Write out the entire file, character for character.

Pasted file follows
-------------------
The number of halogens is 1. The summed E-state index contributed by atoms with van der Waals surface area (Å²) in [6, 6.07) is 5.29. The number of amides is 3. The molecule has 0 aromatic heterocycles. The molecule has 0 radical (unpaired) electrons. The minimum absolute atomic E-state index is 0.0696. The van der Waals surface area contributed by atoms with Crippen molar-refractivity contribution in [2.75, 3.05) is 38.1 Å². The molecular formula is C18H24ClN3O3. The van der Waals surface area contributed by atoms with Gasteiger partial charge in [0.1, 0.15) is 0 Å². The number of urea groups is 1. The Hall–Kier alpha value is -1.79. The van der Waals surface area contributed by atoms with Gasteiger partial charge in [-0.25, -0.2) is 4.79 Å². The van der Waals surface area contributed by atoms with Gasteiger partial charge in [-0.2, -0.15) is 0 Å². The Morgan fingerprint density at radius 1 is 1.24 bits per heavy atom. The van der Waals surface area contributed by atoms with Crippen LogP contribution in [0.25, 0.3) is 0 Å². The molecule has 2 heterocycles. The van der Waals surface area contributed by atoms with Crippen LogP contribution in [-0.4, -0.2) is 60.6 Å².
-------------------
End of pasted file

The number of halogens is 1. The summed E-state index contributed by atoms with van der Waals surface area (Å²) in [6, 6.07) is 5.29. The number of amides is 3. The molecule has 0 aromatic heterocycles. The molecule has 0 radical (unpaired) electrons. The minimum absolute atomic E-state index is 0.0696. The van der Waals surface area contributed by atoms with Crippen molar-refractivity contribution in [2.75, 3.05) is 38.1 Å². The molecular formula is C18H24ClN3O3. The van der Waals surface area contributed by atoms with Gasteiger partial charge in [0.1, 0.15) is 0 Å². The number of urea groups is 1. The Hall–Kier alpha value is -1.79. The van der Waals surface area contributed by atoms with Gasteiger partial charge in [-0.25, -0.2) is 4.79 Å². The van der Waals surface area contributed by atoms with Gasteiger partial charge in [-0.2, -0.15) is 0 Å². The Morgan fingerprint density at radius 1 is 1.24 bits per heavy atom. The van der Waals surface area contributed by atoms with Crippen LogP contribution in [0.25, 0.3) is 0 Å². The molecule has 2 heterocycles. The van der Waals surface area contributed by atoms with Crippen LogP contribution in [-0.4, -0.2) is 60.6 Å².